ST. PETERSBURG, Fla. — Conducting an election under normal circumstances is expensive.
Poll workers must be paid, polling locations leased, voting materials printed, outreach events staffed.
But given the ongoing COVID-19 pandemic, elections officials in some Bay-area counties are counting on promised federal funding to help offset mounting additional costs being incurred to keep voters and workers safe and ensure the process runs smoothly.
In Pinellas County, where more than a quarter-million dollars not originally budgeted for elections has been spent so far, $850,000 in emergency federal funding has been requested.
“We’ve already spent tens of thousands of dollars of personal protective equipment,” said Dustin Chase, spokesperson for the Pinellas County Supervisor of Elections.
“Every day that goes by that we don’t have the money we’re supposed to have means that we’re going into money we’ve already allotted elsewhere.”
In addition to purchasing masks, sanitizing wipes and, in some cases, even enough pens so that no one has to share at a polling location, counties are also dealing with added expenses from increased interest in mail-in voting—which comes with printing and postage costs.
“We have to buy more envelopes, we have to buy more secrecy sleeves, we have to print more instructions,” Chase said. “Every one of these little costs add up.”
Normally Pinellas County keeps about 50 poll workers on standby. But after so many poll workers canceled at the last minute ahead of the state’s presidential preference primary in March—just as the coronavirus was declared a pandemic—Chase says the county now has more than 100 on standby, just in case.
“We have an extra cost associated with that because we pay these poll workers $50 to be on standby,” he said. “Right now the cost is $8,000 to have all these workers on standby when it’s normally $2,000 to 3,000.”
When Congress passed the CARES Act in March, it included $400 million specifically to help states cover added expenses brought on by the pandemic.
The official request from the state for Florida’s share—approximately $20 million—was submitted in mid-May.
But with the state’s August primary just two weeks away and planning well underway for the November general election, no Bay-area county has received a dime of the promised money.
“I’ve sent emails up to the state and we’ve gotten no reply,” said Brian Corley, the supervisor of elections in Pasco County where $502,000 in federal funding has been requested.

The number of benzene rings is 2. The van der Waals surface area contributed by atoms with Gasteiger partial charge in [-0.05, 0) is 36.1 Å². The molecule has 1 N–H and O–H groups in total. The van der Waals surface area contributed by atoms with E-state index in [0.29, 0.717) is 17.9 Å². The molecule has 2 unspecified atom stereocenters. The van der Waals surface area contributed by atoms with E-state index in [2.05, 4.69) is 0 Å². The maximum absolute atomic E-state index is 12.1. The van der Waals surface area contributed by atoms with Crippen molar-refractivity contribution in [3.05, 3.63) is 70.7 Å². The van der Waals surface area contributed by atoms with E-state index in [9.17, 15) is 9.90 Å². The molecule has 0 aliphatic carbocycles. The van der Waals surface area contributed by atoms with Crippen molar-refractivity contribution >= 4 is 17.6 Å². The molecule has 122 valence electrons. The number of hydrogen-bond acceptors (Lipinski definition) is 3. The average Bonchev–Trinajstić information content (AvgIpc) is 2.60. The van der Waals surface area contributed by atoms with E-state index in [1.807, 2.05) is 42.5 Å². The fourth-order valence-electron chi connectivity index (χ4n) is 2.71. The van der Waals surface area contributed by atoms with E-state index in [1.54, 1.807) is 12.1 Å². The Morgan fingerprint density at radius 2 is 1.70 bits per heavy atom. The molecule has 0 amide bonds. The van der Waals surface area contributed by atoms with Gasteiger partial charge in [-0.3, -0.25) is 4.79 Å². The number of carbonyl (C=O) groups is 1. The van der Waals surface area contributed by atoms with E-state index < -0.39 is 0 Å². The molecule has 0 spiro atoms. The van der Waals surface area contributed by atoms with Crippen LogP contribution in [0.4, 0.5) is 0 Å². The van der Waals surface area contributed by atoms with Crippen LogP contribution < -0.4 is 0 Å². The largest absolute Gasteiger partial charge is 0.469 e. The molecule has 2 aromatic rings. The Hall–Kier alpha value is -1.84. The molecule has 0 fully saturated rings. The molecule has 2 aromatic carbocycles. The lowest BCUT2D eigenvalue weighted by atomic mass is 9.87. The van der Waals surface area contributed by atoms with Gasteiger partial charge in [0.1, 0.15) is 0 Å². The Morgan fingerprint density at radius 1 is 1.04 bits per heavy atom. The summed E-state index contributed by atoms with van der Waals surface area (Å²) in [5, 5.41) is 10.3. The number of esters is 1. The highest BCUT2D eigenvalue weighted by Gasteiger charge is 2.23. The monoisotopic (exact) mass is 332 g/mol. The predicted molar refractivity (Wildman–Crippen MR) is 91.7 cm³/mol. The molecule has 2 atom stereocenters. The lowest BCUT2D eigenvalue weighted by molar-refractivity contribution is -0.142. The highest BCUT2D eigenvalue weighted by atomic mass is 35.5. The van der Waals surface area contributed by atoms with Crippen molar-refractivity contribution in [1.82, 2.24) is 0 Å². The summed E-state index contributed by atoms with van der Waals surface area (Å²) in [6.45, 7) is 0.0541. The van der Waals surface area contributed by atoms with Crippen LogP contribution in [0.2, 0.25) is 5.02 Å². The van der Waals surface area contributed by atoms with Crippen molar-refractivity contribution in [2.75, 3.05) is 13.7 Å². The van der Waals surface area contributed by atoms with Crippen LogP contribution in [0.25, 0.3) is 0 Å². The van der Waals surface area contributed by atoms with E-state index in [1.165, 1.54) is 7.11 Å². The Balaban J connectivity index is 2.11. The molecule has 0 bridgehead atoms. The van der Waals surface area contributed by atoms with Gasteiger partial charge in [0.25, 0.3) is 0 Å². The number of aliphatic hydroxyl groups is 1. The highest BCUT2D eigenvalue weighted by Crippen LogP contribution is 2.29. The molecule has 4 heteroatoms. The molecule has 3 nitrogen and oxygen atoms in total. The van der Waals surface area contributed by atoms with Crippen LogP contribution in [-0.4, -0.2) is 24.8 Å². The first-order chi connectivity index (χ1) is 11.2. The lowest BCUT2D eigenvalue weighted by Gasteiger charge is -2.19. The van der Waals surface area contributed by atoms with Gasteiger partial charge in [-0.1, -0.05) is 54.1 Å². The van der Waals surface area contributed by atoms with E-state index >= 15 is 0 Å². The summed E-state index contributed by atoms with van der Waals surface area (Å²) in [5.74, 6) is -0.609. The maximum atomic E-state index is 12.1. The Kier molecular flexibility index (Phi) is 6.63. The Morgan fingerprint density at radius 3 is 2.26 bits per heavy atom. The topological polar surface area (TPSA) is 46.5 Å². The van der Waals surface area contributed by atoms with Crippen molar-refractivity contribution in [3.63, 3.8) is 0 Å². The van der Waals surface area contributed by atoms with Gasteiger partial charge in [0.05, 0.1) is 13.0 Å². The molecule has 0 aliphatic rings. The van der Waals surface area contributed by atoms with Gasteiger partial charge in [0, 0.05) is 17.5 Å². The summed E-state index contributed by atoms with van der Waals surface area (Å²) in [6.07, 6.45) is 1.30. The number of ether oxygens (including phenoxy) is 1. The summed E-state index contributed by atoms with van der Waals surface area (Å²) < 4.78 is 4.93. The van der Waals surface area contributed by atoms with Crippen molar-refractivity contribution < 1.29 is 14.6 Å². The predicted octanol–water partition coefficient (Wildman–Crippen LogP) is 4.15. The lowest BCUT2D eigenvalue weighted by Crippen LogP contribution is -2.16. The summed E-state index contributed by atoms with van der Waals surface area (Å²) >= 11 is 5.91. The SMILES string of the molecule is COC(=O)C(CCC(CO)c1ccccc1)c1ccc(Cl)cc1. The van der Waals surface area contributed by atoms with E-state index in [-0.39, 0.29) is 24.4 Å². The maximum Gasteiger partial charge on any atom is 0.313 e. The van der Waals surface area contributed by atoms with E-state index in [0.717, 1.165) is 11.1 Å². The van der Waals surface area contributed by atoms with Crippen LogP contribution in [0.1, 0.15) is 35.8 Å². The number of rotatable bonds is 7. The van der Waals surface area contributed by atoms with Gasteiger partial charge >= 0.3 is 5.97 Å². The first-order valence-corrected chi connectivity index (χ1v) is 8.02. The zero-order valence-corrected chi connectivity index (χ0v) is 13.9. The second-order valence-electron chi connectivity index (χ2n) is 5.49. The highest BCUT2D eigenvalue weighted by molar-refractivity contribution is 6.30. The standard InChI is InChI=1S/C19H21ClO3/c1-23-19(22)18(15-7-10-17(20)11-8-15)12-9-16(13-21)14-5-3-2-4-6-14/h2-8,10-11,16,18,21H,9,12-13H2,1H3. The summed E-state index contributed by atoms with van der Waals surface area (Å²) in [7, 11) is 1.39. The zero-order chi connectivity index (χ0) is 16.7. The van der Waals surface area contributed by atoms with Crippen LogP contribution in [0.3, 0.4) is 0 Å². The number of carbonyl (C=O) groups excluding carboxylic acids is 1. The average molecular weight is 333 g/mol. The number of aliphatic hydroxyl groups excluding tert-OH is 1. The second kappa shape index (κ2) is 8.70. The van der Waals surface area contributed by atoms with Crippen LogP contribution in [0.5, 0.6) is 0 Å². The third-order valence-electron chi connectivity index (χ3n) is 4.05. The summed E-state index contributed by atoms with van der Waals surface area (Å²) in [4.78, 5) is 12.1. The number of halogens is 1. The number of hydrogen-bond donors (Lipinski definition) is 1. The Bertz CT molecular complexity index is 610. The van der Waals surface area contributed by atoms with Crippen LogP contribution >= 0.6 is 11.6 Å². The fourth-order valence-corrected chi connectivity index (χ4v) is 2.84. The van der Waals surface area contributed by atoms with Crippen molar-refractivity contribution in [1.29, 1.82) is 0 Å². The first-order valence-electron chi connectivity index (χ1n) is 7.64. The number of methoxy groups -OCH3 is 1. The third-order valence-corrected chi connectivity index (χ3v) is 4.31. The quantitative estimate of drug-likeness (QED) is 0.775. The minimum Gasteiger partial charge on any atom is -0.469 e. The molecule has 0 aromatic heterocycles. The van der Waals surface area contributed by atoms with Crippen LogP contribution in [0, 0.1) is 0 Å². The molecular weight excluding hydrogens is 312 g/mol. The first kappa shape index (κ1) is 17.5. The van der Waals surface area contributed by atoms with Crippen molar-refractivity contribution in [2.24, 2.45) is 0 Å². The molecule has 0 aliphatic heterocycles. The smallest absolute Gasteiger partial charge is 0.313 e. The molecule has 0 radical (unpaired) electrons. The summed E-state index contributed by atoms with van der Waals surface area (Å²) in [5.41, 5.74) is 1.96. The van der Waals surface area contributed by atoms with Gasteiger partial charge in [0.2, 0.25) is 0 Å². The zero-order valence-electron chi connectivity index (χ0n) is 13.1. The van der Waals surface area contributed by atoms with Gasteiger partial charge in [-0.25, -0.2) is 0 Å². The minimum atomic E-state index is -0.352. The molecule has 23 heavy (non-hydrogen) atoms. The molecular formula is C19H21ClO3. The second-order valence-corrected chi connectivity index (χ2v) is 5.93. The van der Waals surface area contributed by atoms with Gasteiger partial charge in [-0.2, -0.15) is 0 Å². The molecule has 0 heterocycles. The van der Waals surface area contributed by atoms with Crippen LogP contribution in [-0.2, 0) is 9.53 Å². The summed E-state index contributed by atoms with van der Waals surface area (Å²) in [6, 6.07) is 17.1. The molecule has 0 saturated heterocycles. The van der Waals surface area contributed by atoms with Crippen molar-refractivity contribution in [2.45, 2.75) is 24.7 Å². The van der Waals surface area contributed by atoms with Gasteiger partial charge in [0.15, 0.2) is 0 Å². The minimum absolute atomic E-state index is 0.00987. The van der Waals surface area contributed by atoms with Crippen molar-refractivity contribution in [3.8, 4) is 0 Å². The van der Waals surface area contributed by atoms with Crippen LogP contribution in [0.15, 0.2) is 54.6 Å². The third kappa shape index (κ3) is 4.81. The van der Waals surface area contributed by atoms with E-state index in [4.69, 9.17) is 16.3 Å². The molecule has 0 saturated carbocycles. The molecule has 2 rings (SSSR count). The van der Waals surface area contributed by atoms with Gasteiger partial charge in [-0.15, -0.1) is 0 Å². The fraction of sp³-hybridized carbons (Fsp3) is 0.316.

“We’re in the dark and we need it,” Corley said, citing a big increase in overtime costs due to an influx in mail-in-voting.”
“It’s way past due.”
In Hillsborough County, a spokesperson for the supervisor of elections said they had not yet received any of the approximately $1.1 million requested.
A spokesperson for the Florida Division of Elections did not respond to an email from 10 Tampa Bay on Tuesday asking when the funds would be available and how they would be distributed. Several calls to the Florida Department of State’s communications office went unanswered and the voice mailbox was full.
“Your guess as to why we haven’t gotten the money is as good as mine,” Chase told 10 Tampa Bay, saying he’d been told Tuesday by someone with the state the money would be available within two weeks.
“But when we originally submitted the paperwork we were told we should have the money between seven to 10 days,” he said. They submitted the request more than a month ago.
The need for the funding appeared less urgent among other Bay area elections supervisors.
Michael Bennett, the supervisor of elections in Manatee County said he likely would need “nowhere near” the $360,000 requested.
“I’m cheap,” he said, laughing. “I’ve had that reputation, when I was in the (state) House, in the Senate, and now as the supervisor, I don’t like spending money just because it’s available.”
Polk County Supervisor of Elections Lori Edwards said she expected eligible expenses would amount to no more than $350,000 of the nearly $600,000 she expects the county to receive.
A report from the Brennan Center for Justice at New York University estimated in April that Congress should set aside at least $4 billion to ensure safe elections between then and November.
The largest portion of that would go to making mail-in balloting available to everyone. They estimate that would cost nearly $1.5 billion.
The cost to transform polling places to meet public health standards is estimated to cost $29 million.
Here's a county-by-county list of supervisor of elections' websites where you can find more information about voting in your county:
- Epidemiologists: Pinellas County could be Florida's 'poster child' for stopping spread of COVID-19
- Manatee County sergeant arrested, accused of discussing sex acts with a minor
- Another 247 people in Florida have died from COVID-19
- At least 50 killed and more than 2,700 injured in huge explosion in Beirut
- Early voting begins across Tampa Bay this week
- Disney World Splash Mountain boat sinks during ride
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